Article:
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One Large US Bank Isn't As Bullish As Its Peers Over 2013 Economic Outlook

Chrissy Coleman

24 January 2013

This past month has seen many industry players present a positive outlook for 2013 but Citi Private Bank is not as sanguine as some of its rivals, the banking group says.

The bank’s chief investment officer for Asia, John Woods, told a media briefing yesterday that he predicts this coming year will pan out very similarly to 2012 in terms of “low growth, policy risk and opportunity through occasional bouts of volatility.”

Under the heading of “Transforming Uncertainty into Opportunity,” Woods presented three themes, based on which the bank is forming its investment strategies.

Sustainable yield

Firstly, on the theme of “identifying sustainable yield,” Woods said that while current markets are priced closed to perfection, the question investors need to ask themselves is whether the fundamentals match this positive view.

The key macro drivers of the global economy remain weak and there are few catalysts for growth, the bank said. Woods named some macro risks as: the US and its lack of employment growth; the continuing eurozone recession, which he believes is likely to worsen in the first half of this year, and zero growth levels in Japan. He added that while he is hopeful that the Japanese government will soon implement growth-positive measures, “it’s hard to get too excited about the growth profile in that part of the world."

Additionally, policy risks are still high according to Woods. He cited examples of uncertainty around debt ceiling discussions in the US, upcoming elections in Europe, the new government in Japan and structural changes in China.


The second theme which guides Citi is the need to “build enduring portfolios,” in other words: diversification.

As appetite for risk is high (especially in Asia), investors may be tempted to invest in small-cap value stocks, also known as the riskiest stocks you can get, which Citi believes is “probably a mistake in this environment.”

“It’s our experience that investors in North Asia tend to have a much higher weighting to equities than investors in Southeast Asia, who conversely have a much greater weighting towards fixed income – we're recommending some diversification to both geographies as part of a balanced portfolio,” Woods said.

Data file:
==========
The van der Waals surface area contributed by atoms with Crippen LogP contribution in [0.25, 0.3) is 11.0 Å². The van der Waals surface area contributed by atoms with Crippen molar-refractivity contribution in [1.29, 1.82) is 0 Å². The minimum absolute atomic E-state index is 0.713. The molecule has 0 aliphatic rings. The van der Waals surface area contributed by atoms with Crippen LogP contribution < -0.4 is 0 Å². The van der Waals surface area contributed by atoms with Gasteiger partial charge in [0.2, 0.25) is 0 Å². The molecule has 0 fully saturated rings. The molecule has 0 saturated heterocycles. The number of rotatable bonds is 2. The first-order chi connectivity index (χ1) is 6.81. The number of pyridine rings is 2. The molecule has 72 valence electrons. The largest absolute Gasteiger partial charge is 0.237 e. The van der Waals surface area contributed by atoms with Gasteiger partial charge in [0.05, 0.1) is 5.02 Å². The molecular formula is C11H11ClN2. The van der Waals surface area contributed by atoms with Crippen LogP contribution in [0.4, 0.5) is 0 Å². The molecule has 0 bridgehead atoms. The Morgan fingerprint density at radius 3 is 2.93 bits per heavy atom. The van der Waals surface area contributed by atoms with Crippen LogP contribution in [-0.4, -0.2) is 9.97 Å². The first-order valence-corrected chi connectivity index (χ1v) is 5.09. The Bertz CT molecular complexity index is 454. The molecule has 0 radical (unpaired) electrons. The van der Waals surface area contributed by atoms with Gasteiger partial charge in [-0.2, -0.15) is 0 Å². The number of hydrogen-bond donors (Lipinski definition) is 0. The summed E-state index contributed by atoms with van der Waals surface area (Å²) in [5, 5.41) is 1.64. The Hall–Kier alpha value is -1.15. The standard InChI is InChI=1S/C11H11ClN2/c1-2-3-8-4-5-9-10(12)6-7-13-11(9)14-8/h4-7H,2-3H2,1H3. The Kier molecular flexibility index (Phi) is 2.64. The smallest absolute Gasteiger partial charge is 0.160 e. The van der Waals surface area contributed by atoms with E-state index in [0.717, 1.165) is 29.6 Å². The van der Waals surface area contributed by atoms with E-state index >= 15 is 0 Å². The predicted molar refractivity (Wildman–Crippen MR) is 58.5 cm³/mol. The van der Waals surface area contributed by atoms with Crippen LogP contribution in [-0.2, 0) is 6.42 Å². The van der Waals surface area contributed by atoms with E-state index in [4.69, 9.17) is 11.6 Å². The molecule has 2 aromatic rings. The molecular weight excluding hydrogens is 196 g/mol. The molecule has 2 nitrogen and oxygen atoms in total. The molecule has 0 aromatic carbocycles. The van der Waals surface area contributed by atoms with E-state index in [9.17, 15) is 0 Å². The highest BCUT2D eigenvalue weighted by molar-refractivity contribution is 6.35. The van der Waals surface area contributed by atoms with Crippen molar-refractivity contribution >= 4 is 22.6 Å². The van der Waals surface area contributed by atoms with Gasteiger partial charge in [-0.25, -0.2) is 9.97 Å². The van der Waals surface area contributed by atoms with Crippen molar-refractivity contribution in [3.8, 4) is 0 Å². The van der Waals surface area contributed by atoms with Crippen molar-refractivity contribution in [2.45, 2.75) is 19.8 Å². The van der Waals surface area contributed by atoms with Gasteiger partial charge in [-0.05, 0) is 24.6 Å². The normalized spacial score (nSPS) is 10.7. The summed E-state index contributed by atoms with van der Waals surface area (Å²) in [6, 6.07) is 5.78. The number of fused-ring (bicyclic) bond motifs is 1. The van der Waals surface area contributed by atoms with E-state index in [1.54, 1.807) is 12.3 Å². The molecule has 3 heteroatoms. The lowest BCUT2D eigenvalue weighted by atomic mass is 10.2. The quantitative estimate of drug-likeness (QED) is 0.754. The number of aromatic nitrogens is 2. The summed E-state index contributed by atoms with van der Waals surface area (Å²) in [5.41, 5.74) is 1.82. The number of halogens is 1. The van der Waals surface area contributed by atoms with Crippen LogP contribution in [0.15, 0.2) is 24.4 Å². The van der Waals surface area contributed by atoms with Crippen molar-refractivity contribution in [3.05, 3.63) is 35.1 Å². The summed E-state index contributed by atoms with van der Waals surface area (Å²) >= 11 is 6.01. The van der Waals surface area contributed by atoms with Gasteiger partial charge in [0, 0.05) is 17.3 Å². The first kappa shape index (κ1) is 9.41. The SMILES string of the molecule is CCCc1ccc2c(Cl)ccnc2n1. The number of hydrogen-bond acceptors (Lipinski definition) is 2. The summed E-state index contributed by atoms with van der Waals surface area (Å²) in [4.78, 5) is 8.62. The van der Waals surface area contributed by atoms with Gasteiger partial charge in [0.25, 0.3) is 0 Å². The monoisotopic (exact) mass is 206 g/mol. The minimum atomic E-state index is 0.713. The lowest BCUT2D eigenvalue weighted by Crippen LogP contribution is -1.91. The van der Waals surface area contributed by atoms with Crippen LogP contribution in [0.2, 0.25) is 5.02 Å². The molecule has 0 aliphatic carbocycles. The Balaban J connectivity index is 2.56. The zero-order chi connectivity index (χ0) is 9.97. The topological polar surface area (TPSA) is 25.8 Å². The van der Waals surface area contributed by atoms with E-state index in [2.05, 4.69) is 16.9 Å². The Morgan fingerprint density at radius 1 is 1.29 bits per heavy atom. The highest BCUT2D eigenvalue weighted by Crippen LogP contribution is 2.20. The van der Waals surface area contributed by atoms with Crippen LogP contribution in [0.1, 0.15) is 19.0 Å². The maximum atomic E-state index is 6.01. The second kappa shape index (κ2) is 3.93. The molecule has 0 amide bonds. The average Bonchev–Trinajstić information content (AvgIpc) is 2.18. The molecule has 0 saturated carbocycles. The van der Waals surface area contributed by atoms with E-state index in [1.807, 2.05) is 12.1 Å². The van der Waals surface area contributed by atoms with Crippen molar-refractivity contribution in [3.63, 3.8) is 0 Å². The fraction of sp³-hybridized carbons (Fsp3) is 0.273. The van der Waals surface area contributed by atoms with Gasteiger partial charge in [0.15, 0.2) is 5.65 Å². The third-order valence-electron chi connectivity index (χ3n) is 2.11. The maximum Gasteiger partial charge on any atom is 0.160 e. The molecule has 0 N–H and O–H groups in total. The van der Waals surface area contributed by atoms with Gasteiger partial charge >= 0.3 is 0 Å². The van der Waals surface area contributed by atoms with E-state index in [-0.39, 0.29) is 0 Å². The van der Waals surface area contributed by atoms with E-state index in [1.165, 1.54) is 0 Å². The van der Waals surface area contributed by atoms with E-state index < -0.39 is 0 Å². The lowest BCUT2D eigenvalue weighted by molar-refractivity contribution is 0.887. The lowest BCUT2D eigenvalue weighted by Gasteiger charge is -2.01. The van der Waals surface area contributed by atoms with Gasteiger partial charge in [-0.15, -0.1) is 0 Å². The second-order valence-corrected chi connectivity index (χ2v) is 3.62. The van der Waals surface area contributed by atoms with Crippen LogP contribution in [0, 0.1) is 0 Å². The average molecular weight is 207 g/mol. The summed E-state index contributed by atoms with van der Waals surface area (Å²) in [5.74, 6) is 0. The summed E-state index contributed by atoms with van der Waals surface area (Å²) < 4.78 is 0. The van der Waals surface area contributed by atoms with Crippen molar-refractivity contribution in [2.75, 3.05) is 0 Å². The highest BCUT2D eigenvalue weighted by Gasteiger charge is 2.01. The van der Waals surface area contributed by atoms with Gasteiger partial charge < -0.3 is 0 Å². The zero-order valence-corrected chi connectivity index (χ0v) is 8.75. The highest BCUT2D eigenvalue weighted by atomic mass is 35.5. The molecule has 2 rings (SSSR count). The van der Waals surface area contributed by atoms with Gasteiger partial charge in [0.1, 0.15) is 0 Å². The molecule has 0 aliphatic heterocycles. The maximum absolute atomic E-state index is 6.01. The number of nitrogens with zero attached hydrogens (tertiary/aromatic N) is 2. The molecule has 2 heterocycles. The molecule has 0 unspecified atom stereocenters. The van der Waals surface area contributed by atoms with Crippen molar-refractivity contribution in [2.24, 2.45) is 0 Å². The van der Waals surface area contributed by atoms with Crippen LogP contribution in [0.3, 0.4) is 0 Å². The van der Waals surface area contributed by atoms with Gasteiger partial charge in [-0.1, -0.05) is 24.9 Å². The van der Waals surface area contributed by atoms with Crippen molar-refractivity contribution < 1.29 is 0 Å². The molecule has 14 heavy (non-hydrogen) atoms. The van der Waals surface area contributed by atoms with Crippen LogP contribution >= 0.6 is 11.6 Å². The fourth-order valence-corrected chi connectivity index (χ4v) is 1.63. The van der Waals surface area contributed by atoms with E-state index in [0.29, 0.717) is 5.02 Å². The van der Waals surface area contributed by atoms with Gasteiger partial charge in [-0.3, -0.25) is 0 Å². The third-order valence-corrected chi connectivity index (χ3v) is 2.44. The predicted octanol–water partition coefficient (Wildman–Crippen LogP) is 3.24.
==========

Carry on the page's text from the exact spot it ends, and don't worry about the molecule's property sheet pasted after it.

Citi believes that within Asia, there will be some rotation out of the Southeast into the North. “Last year Southeast Asia was by far the out-performer within the regions and we think that it’s likely, on the basis of valuation and liquidity flows, focus will be back on the North,” he said. As an example, Woods said the bank saw a boost to performance in defensive sectors, such as consumer staples, but thinks that will change and there will be a shift to materials and industrials sectors, which is in fact already occurring.

Regarding fixed income, Woods said the market has been very strong, particularly for high yield, and predicted local currency denominated bonds, for example Korean won and offshore Chinese yuan, will be more attractive than US dollar denominated bonds.

Global change

“Harnessing global change” was the third theme discussed by Woods. “There are some very profound, long-run structural changes impacting the global economy and it’s these themes that clients will be looking to exploit," he said.

As an example, he spoke of the “re-shoring” of firms in Asia back to developed countries, such as the US, as a consequence of experiencing a change in the productivity and profitability of Asia. For many years, Asia attracted offshoring business as costs were low, but that has started to change. 

The US has 8 per cent unemployment and as a result can extract greater profitability, while in Asia unemployment is extremely low, so we are seeing greater growth in wages. This gives rise to “a structural shift, away from exporting to consumption – everyone is now identifying that domestic demand is the future for Asia,” Woods said.

“I think this will be a structural shift that our clients will want to be aware of and will want to exploit,” he added.

Woods also spoke of another structural shift in the form of increased opportunities in direct lending. He said that as the cost of lending increases for banks, especially in Europe with regards to the Basel III bank capital accords, for example, European banks are to some extent pulling back from Asia.

“This is leading to a lot more investment opportunities in direct lending - banks like ours will be going to clients and offering a lot more private equity or real estate opportunities, when once the corporate would go through the banks to secure a financial loan,” said Woods.

He added: “Now we have a lot more direct lending and this is extremely popular amongst our clients and I think it will continue.”

Continuing under the theme of “harnessing global change,” Woods said urbanization in China is a highly relevant story in terms of structural shift.

“We’ll be looking at railways, construction and energy as themes within China and it’s only going to intensify in the coming years. We have been tracking these portfolios of rolling sector rotation, which are linked to urbanization, and clients involved in those baskets of equities have done extremely well and comfortably outperformed the market, and we think that will continue,” he said.